Recent detailed geological, geophysical, hydrological, and geochemical studies of portions of the mid-ocean ridge, back-arc basins, and seamounts have provided us with new insights into the mechanisms, timing, and scales of submarine volcanism and associated hydrothermal activity. Multidisciplinary studies of active portions of the seafloor have allowed us to better constrain the tectonic, magmatic, hydrothermal, and biologic evolution of ridge segments over short time scales. Although seafloor eruptions are rarely witnessed, volcanic events have been monitored and the effects of submarine volcanism have been documented in a number of places. This interdisciplinary syumposium will focus on the detection and mechanisms of seafloor volcanism and their tectonic, hydrologic, biologic, and geophysical consequences. In particular, the following topics will be addressed: (1) volcanological observations and models of seafloor volcanism; (2) remote detection and response to eruptions; (3) temporal and spatial variability in hydrothermal systems and lava chemistry; (4) associations between magma reservoirs, melt migration, eruptive processes, and hydrothermal/biologic activity; (5) off-axis volcanism; (6) geophysical constraints on seafloor volcanism; (7) magma-volatile interactions; (8) radiometric dating of magmatic and hydrothermal events; (9) relationships between spreading rate, crustal structure, and volcanism.
Lead Convener: Mike Perfit, Department of Geology, University of Florida, 1112 Turlington Hall, Gainesville, FL 32611 (USA); tel: 1-904-392-2128; fax: 1-904-374-4473; e-mail: firstname.lastname@example.org.
As they rise to the Earth's surface, volatile-rich silicic magmas degas, vesiculate, and may explode. The nature of this process is only beginning to be understood through the use of theory, field evidence, experimental petrology, laboratory techniques in fluid dynamics, and computer simulation, as researchers from diverse backgrounds converge on the mechanisms causing explosive eruptions. The session invites contributions in all the above disciplines to create a forum in which to exchange new ideas, methods, and insights.
Lead Convener: Marcus Bursik, Department of Geology, SUNY Buffalo, Buffalo, NY 14260-1550 (USA); tel: 1-716-645-6800, e-mail: email@example.com.
Co-convener: Andrew W. Woods (UK).
This symposium will focus on a comparison of the magmatic, structural, and tectonic evolution of large-volume rhyolitic and basaltic volcanic fields. Both rhyolitic ash-flow calderas and continental flood basalt provinces produce single eruptions of hundreds to thousands of cubic kilometers of magma. What are the similarities and differences between the processes that control accumulation and eruption of such vast quantitites of magma? Contributions that provide an overview to these problems, address climatic effect, discuss crustal setting, and examine individual volcanic fields, as well as geophysical and geochemical studies, theoretical models, and syntheses are invited.
Lead Convener: John Pallister, USGS, MS903, Denver Federal Center, Box 25046, Denver, CO 80225 (USA);
tel: 1-303-236-1023; fax: 1-303-236-1414; e-mail: firstname.lastname@example.org.
Co-conveners: Ken Hon (USA), Jim Cole (NEW ZEALAND), and Marta Mantovani (BRAZIL).
Geoscientists recognize chemical and isotopic evidence for magmatic contributions of mass to active and fossil hydrothermal systems, and very high rates of heat discharge from active magmatic-hydrothermal systems require efficient magma-groundwater heat exchange. However, transfer of mass and heat between magma bodies and groundwater remains less well-understood than transport within the magma and hydrothermal systems proper. This session will emphasize (1) evidence for rates of magma-to-groundwater transport, (2) the evolution of porosity and permeability in the near-magma environment, (3) conceptual and quantitative descriptions of magma-to-groundwater transport, and (4) time scales for magmatic-hydrothermal systems. Papers that address magma-water heat exchange in the context of eruptions (explosive interaction) as well as those that deal with the more static hydrothermal problem (relatively continuous interaction) are encouraged.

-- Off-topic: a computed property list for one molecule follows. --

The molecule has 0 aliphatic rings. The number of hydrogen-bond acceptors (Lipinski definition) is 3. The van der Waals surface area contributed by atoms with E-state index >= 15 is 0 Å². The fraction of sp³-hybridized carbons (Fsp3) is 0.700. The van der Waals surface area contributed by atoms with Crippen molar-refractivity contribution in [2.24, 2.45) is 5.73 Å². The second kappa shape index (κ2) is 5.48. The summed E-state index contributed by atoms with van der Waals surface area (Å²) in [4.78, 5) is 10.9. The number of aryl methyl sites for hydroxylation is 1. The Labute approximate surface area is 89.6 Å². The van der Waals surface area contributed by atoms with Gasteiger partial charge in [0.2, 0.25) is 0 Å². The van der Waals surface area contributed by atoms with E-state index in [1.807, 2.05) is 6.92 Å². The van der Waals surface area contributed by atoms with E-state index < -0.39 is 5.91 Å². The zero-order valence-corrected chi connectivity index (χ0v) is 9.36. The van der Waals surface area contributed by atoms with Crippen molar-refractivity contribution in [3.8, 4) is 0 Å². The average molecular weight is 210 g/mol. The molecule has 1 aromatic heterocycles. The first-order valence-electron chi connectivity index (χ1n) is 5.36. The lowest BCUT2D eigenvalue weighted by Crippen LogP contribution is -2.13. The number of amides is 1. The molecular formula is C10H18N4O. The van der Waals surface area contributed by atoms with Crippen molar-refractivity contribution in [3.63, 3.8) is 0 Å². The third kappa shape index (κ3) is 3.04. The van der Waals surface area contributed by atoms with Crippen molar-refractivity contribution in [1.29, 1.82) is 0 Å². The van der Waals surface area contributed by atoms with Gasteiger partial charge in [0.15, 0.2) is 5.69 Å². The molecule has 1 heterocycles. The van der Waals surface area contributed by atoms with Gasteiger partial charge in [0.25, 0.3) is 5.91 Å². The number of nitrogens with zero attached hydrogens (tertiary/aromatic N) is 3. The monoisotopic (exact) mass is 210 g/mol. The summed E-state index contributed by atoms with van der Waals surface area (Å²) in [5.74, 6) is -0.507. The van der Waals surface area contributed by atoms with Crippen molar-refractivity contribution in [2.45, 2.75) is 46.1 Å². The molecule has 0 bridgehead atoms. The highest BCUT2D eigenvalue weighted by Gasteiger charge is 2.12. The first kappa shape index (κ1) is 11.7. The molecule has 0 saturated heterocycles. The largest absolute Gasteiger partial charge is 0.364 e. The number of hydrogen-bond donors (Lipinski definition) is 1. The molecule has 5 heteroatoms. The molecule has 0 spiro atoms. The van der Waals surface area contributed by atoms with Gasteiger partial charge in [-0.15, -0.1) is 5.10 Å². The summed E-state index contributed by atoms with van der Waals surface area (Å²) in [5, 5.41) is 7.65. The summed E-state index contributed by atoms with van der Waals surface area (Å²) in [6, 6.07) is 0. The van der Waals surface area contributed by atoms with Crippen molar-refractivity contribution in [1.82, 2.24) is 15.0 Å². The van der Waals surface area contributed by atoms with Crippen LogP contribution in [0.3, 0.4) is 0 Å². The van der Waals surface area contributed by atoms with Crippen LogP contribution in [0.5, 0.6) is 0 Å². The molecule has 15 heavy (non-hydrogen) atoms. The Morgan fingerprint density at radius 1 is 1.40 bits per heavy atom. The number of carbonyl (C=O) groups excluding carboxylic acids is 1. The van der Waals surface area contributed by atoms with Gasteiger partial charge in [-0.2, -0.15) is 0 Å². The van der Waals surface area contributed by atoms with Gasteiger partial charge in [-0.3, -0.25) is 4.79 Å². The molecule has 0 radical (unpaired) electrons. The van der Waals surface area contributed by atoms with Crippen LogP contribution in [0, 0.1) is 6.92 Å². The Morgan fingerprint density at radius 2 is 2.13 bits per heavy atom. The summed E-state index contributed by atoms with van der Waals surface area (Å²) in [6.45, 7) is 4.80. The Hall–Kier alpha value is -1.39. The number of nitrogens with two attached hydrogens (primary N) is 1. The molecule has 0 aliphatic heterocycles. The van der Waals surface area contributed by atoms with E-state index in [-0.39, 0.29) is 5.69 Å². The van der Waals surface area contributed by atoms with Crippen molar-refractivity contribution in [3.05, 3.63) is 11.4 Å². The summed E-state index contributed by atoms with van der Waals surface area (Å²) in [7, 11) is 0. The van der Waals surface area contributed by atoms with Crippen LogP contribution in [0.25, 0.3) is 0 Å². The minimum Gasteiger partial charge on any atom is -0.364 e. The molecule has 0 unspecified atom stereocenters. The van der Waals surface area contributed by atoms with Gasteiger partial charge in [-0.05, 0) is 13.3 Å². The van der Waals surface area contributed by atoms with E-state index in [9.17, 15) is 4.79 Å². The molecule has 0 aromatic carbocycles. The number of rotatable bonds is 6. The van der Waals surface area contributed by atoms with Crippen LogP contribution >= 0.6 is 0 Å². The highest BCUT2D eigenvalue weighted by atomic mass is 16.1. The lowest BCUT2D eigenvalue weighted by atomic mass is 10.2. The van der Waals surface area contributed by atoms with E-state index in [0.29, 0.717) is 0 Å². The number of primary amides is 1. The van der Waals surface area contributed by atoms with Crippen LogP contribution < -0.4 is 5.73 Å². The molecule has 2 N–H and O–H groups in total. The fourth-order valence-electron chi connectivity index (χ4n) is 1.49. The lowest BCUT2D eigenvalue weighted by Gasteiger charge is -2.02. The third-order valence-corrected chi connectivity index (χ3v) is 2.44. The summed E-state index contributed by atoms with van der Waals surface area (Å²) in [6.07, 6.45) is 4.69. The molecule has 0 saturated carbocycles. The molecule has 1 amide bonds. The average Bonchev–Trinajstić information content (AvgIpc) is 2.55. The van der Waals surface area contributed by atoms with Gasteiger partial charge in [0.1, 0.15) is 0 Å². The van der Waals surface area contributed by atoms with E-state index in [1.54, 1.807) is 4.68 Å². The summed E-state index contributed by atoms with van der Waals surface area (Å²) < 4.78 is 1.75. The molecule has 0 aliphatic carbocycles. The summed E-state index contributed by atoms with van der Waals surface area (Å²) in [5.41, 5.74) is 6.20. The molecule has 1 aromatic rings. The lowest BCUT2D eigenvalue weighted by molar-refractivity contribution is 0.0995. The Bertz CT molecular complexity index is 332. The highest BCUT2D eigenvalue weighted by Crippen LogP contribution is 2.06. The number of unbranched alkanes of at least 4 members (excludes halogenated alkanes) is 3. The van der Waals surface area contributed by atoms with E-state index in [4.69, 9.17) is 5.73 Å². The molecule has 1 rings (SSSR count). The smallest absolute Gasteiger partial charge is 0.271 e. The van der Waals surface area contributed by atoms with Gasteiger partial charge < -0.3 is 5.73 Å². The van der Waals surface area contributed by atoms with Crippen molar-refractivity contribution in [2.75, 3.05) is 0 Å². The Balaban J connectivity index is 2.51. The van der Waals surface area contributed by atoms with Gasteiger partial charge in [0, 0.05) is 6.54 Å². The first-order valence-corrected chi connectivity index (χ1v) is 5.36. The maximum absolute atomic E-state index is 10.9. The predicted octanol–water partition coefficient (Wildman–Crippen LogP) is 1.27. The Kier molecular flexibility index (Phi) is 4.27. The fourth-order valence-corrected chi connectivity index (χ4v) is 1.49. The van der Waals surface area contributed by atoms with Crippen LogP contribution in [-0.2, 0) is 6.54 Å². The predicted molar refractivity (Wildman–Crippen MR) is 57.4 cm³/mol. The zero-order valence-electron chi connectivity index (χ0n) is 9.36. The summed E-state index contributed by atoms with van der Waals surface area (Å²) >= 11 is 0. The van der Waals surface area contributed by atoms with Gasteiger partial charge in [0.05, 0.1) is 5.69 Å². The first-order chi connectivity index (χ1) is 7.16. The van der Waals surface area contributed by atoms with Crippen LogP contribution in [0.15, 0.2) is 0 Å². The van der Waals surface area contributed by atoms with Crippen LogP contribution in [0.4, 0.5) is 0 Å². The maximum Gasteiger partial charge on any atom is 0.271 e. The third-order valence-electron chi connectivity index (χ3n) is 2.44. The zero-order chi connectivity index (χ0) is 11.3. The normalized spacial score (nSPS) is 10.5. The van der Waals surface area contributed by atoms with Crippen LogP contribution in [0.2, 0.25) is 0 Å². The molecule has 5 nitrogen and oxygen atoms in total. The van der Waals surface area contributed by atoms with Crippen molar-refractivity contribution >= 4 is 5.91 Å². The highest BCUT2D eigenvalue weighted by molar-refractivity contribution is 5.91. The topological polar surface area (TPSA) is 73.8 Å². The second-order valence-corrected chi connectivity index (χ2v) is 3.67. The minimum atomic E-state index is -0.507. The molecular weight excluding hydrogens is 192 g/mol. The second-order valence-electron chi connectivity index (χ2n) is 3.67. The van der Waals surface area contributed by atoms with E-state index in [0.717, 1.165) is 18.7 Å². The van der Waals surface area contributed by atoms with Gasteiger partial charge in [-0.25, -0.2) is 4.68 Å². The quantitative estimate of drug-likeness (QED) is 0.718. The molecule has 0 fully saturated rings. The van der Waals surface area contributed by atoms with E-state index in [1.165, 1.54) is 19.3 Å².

Lead Convener: Steve Ingebritsen, U.S. Geological Survey, Menlo Park, CA (USA); tel: 1-415-329-4422; fax: 1-415-329-4463; e-mail: email@example.com.
Co-convener: Claude Jaupart (FRANCE).
The purpose of the symposium is to explore the interconnections between subduction and the onset of volcanism and resultant sedimentation. Sedimentation begins immediately at the onset of volcanism, and volcanism occurs after the onset of subduction or extension. Questions to be addressed are the following: How long does it take for the sedimentary signal to be produced in the stratigraphic record? What is the lag time between subduction and the onset of volcanism? Can the onset of volcanogenic sedimentation be used to determine the onset of tectonic activity? How long does it take for sedimentation to begin after the inception of tectonic activity? What is the nature of the sedimentary record and what criteria identifies tectonism? What are the sedimentation rates and the factors that control sedimentation rate and flux rates in arc environments? What are the principal transportation and depositional processes, and the triggers for sediment mobilization in arc environments? What is the relationship between primary eruption events and processes and sedimentary events and processes in arc environments?
Lead Convener: R. V. Fisher, Department of Geological Sciences, University of California, Santa Barbara, Santa Barbara, CA, 93106 (USA); tel: 1-805-893-3946; e-mail: firstname.lastname@example.org.
Co-conveners: Ray Cas (AUSTRALIA).
The mechanisms for catastrophic failure of the flanks of volcanoes are poorly understood, and yet may be part of the evolution of basaltic shield volcanoes as well as strato-volcanoes. Flank failures produce debris avalanches, mudflows, lateral blasts, and tsunamis, and consequently constitute a significant hazard to human life and property. The purpose of this session is to bring together researchers working on volcanoes in many parts of the world to discuss common problems of flank instability. In particular, the conveners hope to focus discussions on the mechanisms for instability during volcano growth, existing constraints on these mechanisms (both from field mapping of structure and from observed behavior), and important gaps in our mutual understanding of the failure processes.